- Part I: The Purpose
- Part II: Why Change?
- Part III: Importance of Fundamentals
- Part IV: The Basics
- Part V: The Breakdown
- Part VI: Defense
- Part VII: 6 Reasons Why Dribbling Actions Are Taught First
- Part VIII: Building Blocks vs. Drills
- Part IX: Combining Layers
- The 8 C’s of Post Play
- Teaching Basketball Players To Play the Game
- The Simplicity of the Game
So you’ve spent the last two weeks or two months drilling skills and layers. Players can execute fundamental skills. They can react perfectly every time. Now they have to make them work in a live setting. In other words, they have to perform layers consecutively, seamlessly, and efficiently.
Coaches ask regularly, “What combinations work best?” While there may be some good answers to that question, I don’t think we can predict how defense is going to play us. Even if we know a team’s defensive philosophy, it isn’t as if they will always be in the position they are supposed to be in. Are our players always in the right positions?
When we’re teaching players to combine layers, we should do this without defense. We should encourage them to incorporate certain layers in a possession. We can let them execute any layer they want. We can limit the layers they have to execute. We can require that they can’t stop until they execute a certain layer or layers. This gives ball handlers freedom. Players without the ball can’t predict what’s going to happen. Yet, they can be forced to think about executing specific actions.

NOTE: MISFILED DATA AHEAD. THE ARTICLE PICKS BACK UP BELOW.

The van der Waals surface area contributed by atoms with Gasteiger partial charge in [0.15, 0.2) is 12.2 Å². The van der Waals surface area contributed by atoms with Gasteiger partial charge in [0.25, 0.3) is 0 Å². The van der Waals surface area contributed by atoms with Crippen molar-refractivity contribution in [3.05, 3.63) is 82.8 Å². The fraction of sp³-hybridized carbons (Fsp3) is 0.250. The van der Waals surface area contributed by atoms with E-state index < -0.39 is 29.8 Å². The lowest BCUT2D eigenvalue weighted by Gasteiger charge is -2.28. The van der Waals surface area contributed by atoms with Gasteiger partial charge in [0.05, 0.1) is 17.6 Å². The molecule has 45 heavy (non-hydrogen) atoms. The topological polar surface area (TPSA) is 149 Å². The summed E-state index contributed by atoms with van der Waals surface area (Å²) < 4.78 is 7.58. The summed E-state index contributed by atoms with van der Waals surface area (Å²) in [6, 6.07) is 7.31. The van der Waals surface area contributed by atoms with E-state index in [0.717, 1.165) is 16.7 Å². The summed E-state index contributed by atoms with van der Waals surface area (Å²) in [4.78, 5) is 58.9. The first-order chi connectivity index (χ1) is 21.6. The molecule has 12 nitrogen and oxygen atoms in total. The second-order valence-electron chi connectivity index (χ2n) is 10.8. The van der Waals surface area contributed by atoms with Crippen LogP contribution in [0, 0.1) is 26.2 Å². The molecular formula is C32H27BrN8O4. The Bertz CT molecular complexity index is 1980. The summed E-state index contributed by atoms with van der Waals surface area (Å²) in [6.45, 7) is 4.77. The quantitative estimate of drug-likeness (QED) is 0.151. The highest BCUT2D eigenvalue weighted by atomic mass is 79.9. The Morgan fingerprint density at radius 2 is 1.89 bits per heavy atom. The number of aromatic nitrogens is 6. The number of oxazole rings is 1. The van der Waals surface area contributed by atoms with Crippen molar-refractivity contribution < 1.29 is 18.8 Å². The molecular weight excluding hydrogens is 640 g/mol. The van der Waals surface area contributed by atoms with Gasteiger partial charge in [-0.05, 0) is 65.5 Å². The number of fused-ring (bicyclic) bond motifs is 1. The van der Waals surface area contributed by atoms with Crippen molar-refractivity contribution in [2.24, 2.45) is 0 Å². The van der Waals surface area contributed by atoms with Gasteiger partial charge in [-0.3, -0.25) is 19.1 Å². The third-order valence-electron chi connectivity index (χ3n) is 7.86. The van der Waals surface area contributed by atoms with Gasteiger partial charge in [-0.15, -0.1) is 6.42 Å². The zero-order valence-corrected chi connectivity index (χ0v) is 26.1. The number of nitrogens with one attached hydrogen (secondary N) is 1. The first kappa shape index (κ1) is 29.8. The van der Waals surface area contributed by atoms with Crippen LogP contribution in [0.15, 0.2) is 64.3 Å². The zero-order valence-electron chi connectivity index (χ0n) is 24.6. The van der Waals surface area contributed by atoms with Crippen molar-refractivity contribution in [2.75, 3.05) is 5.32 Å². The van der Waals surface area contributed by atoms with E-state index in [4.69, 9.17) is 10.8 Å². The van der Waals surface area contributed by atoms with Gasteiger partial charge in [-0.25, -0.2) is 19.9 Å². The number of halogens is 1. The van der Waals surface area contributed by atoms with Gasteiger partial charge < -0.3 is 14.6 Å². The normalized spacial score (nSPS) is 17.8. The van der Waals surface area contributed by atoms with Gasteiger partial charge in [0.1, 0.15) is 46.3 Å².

However, when we want to teach our players which layers they should execute this must be done with defense on the floor. I believe we must empower our players to make those decisions. I believe we must show them and teach them when they should make one decision versus another. I don’t believe we can do that without having defense on the floor. Defense gives the offense something to “read and react” to.
In addition, putting defense on the floor allows to teach defense. Defense is always in a reactionary mode. However, offenses are much more organized. They typically execute actions in a certain order. You can train defense to defend a certain set of actions by requiring that the offense execute specific layers in order. In this case, you’re getting offensive reps in a live situation, but the emphasis really turns to the defense. If action A occurs, this is how we defend it. If Action B occurs followed by Action C, then this is how we defend it. If Action D follows Action B, then we do this.
Coaches can dictate some offensive actions and let the players dictate the rest. Coaches can let the offense dictate all of them. It depends on what, if any specific defensive concepts the coaches want to cover. Do they want to make sure the team knows how to rotate on a baseline drive or defend a staggered screen? Or is it more important that the defense be able to react to unplanned offensive actions?